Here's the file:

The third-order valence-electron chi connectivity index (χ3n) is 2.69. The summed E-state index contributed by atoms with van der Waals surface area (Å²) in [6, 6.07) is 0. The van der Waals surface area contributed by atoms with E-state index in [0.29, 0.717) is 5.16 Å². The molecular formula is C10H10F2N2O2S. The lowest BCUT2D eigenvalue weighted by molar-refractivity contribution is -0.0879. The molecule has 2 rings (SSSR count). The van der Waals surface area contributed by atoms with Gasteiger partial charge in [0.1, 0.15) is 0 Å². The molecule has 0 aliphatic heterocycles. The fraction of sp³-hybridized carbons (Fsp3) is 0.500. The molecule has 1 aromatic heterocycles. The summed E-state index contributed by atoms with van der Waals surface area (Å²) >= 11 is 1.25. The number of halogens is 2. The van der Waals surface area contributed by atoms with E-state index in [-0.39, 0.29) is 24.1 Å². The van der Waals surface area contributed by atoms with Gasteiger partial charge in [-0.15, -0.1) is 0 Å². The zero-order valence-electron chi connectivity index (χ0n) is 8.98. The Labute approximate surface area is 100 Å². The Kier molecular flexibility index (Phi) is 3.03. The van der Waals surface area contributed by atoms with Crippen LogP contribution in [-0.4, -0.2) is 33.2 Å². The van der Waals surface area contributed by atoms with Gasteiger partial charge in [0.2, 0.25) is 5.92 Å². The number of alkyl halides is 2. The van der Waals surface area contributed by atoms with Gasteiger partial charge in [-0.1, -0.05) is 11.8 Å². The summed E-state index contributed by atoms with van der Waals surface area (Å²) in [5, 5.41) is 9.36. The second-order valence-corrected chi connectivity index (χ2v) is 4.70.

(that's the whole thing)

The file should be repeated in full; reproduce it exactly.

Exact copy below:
The third-order valence-electron chi connectivity index (χ3n) is 2.69. The summed E-state index contributed by atoms with van der Waals surface area (Å²) in [6, 6.07) is 0. The van der Waals surface area contributed by atoms with E-state index in [0.29, 0.717) is 5.16 Å². The molecular formula is C10H10F2N2O2S. The lowest BCUT2D eigenvalue weighted by molar-refractivity contribution is -0.0879. The molecule has 2 rings (SSSR count). The van der Waals surface area contributed by atoms with Gasteiger partial charge in [0.1, 0.15) is 0 Å². The molecule has 0 aliphatic heterocycles. The fraction of sp³-hybridized carbons (Fsp3) is 0.500. The molecule has 1 aromatic heterocycles. The summed E-state index contributed by atoms with van der Waals surface area (Å²) >= 11 is 1.25. The number of halogens is 2. The van der Waals surface area contributed by atoms with E-state index in [-0.39, 0.29) is 24.1 Å². The van der Waals surface area contributed by atoms with Gasteiger partial charge in [-0.15, -0.1) is 0 Å². The zero-order valence-electron chi connectivity index (χ0n) is 8.98. The Labute approximate surface area is 100 Å². The Kier molecular flexibility index (Phi) is 3.03. The van der Waals surface area contributed by atoms with Crippen LogP contribution in [-0.4, -0.2) is 33.2 Å². The van der Waals surface area contributed by atoms with Gasteiger partial charge in [0.2, 0.25) is 5.92 Å². The number of alkyl halides is 2. The van der Waals surface area contributed by atoms with Gasteiger partial charge in [-0.1, -0.05) is 11.8 Å². The summed E-state index contributed by atoms with van der Waals surface area (Å²) in [5, 5.41) is 9.36. The second-order valence-corrected chi connectivity index (χ2v) is 4.70.